I’ve been thinking about it a lot lately. What really bothers me is how bad the Internet’s gotten. Everybody’s hip to the monetization of their opinions, and everything is about engagement and clicks and likes — even if it’s contrary. You can pay someone to diss you so you can have a reason to clap back at them. There’s nothing genuine anymore. It’s silly, but I do really miss the Wild West of it.

“Honestly, it’s gotten to the point where I only want to listen to records once there’s no one talking about them anymore.”

How do you feel that affects people’s relationship to music?

To me, there are these things that are really important to give an honest ear to. I want to be unbiased and go in and feel how I feel about it and not be taken by the echo chamber. André 3000’s New Blue Sun is an interesting one to look at. The week leading up to that album, everyone was speculating on what was going to happen. There were all these people saying, “What? Should we sample it?” And it was like, “Yo, how about just listen to it first?” Honestly, it’s gotten to the point where I only want to listen to records once there’s no one talking about them anymore.

On past albums you’ve said “This is going to be a guitar record or a Rhodes piano record or a Yamaha CS-60 synth record. For your next record, have you defined what instrument is going to guide it sonically?

Probably strings. It’s just the type of record that it is. It’s more of an ambient album. There’s only a couple beats on it. It’s meant to be thought of as something you put on to fall asleep to, to dream to, or write something to. There’s a lot more from [multi-instrumentalist] Miguel Atwood-Ferguson on this one. I think he’s on every track. It’s really beautiful and he was a super big inspiration. Generally, I’m trying to do something a bit different this time.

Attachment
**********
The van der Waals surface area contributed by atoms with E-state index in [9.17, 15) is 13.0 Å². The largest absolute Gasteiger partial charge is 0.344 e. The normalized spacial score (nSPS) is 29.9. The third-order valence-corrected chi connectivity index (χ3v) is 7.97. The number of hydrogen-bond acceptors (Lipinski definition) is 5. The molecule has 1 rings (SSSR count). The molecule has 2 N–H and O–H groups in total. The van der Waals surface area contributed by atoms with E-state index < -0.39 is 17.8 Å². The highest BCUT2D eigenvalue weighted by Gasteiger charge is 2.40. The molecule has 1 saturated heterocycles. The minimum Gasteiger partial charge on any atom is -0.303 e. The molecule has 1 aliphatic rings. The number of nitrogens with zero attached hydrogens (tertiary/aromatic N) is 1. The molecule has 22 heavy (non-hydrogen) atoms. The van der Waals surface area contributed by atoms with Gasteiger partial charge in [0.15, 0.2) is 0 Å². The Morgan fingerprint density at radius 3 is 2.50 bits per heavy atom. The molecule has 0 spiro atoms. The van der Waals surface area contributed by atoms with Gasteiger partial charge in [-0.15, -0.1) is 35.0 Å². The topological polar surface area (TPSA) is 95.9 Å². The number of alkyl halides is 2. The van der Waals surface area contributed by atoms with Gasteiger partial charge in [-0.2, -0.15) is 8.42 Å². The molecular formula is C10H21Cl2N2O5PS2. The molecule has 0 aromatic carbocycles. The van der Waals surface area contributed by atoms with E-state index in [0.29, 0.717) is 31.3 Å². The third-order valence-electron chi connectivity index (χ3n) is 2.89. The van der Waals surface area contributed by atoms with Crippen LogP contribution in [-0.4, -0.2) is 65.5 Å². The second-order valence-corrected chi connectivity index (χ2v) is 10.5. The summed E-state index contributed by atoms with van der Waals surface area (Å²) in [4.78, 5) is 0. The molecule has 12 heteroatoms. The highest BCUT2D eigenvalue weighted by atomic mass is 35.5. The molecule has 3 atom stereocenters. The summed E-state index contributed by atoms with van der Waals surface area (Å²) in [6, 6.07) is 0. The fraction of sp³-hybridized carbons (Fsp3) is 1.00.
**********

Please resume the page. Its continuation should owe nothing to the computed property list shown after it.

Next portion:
Are there any other collaborators? Or moments where you think listeners will be surprised?

There’s some stuff with Ryuichi Sakamoto that we recorded a long time ago and I’m super excited for that to come out. We had sampled his music for a Thundercat album and we just stayed in touch. The dude came out to LA and was here for four or five days. He would just come to the house and work all day and all night. We made a bunch of stuff and Miguel was here, too.

Did he have a specific creative process that stuck out to you as different than other collaborators?

Yeah, he was the first collaborator who really just went around my place, picked up stuff and just hit it with a stick, and then was like, “Let’s record that.” It was really cool seeing the little things that were interesting to him. I had a ceiling fan in here with a chain on it that made this weird little tapping sound. We were recording some stuff and I was like, “Oh let me turn the fan off.” Once the tapping was gone, it just killed the vibe. We all just looked around and were like, “Oh, we better turn it back on.” We had to have that tapping in the background of what we were doing.

Did you ever look over your shoulder and just bug out like “Woah Ryuichi Sakamoto is right here!”?

Me and Miguel are both huge fans. We were like, “Yo, is this really happening right now?” He just brought this very zen energy with him.

Speaking of zen vibes, putting out ambient albums and André 3000, why do you think chillness is so important to proliferate right now?

People’s tastes are so diverse now. As music fans, there’s a time and place for everything. Also, I think because of the time that we’re in, it feels like there’s more urgency to put on stuff that’s a bit more chill. Sometimes we need something that’s not all crazy. There’s a time for the chaos and there’s a time for the chill. There’s enough time for all of it and I think that’s great.